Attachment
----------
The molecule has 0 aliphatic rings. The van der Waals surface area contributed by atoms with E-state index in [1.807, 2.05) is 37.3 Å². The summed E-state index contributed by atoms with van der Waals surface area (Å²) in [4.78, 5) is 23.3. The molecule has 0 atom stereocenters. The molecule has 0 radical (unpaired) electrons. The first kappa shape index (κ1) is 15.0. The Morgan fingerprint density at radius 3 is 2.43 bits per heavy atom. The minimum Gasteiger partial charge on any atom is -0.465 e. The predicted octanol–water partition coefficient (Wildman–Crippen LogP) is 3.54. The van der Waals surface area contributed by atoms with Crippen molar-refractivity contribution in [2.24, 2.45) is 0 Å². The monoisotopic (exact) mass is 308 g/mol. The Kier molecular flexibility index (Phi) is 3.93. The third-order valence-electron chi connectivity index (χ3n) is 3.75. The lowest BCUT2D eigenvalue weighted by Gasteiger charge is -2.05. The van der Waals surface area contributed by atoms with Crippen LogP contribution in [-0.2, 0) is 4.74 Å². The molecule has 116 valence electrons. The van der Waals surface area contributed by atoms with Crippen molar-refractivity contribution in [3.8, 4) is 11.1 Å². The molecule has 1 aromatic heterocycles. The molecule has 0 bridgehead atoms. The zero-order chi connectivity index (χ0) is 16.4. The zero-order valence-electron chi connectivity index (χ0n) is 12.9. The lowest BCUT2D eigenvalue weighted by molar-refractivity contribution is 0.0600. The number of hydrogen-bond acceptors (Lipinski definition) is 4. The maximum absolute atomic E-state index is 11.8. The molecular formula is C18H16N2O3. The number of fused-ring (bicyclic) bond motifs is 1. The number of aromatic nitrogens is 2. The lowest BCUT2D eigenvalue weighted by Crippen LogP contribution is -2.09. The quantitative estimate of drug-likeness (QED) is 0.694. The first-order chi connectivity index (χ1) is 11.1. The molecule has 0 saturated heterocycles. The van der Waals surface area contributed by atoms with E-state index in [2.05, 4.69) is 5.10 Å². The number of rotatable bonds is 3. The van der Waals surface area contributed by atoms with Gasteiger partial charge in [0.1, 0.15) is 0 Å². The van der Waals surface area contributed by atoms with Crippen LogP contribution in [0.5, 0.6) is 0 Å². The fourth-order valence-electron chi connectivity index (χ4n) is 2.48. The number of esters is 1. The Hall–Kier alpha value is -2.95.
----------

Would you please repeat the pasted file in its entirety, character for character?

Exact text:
The molecule has 0 aliphatic rings. The van der Waals surface area contributed by atoms with E-state index in [1.807, 2.05) is 37.3 Å². The summed E-state index contributed by atoms with van der Waals surface area (Å²) in [4.78, 5) is 23.3. The molecule has 0 atom stereocenters. The molecule has 0 radical (unpaired) electrons. The first kappa shape index (κ1) is 15.0. The Morgan fingerprint density at radius 3 is 2.43 bits per heavy atom. The minimum Gasteiger partial charge on any atom is -0.465 e. The predicted octanol–water partition coefficient (Wildman–Crippen LogP) is 3.54. The van der Waals surface area contributed by atoms with Crippen molar-refractivity contribution in [2.24, 2.45) is 0 Å². The monoisotopic (exact) mass is 308 g/mol. The Kier molecular flexibility index (Phi) is 3.93. The third-order valence-electron chi connectivity index (χ3n) is 3.75. The lowest BCUT2D eigenvalue weighted by Gasteiger charge is -2.05. The van der Waals surface area contributed by atoms with Crippen LogP contribution in [-0.2, 0) is 4.74 Å². The molecule has 116 valence electrons. The van der Waals surface area contributed by atoms with Crippen molar-refractivity contribution in [3.8, 4) is 11.1 Å². The molecule has 1 aromatic heterocycles. The molecule has 0 bridgehead atoms. The zero-order chi connectivity index (χ0) is 16.4. The zero-order valence-electron chi connectivity index (χ0n) is 12.9. The lowest BCUT2D eigenvalue weighted by molar-refractivity contribution is 0.0600. The number of hydrogen-bond acceptors (Lipinski definition) is 4. The maximum absolute atomic E-state index is 11.8. The molecular formula is C18H16N2O3. The number of fused-ring (bicyclic) bond motifs is 1. The number of aromatic nitrogens is 2. The lowest BCUT2D eigenvalue weighted by Crippen LogP contribution is -2.09. The quantitative estimate of drug-likeness (QED) is 0.694. The first-order chi connectivity index (χ1) is 11.1. The molecule has 0 saturated heterocycles. The van der Waals surface area contributed by atoms with E-state index in [2.05, 4.69) is 5.10 Å². The number of rotatable bonds is 3. The van der Waals surface area contributed by atoms with Gasteiger partial charge in [0.1, 0.15) is 0 Å². The van der Waals surface area contributed by atoms with Crippen LogP contribution in [0.5, 0.6) is 0 Å². The fourth-order valence-electron chi connectivity index (χ4n) is 2.48. The number of esters is 1. The Hall–Kier alpha value is -2.95.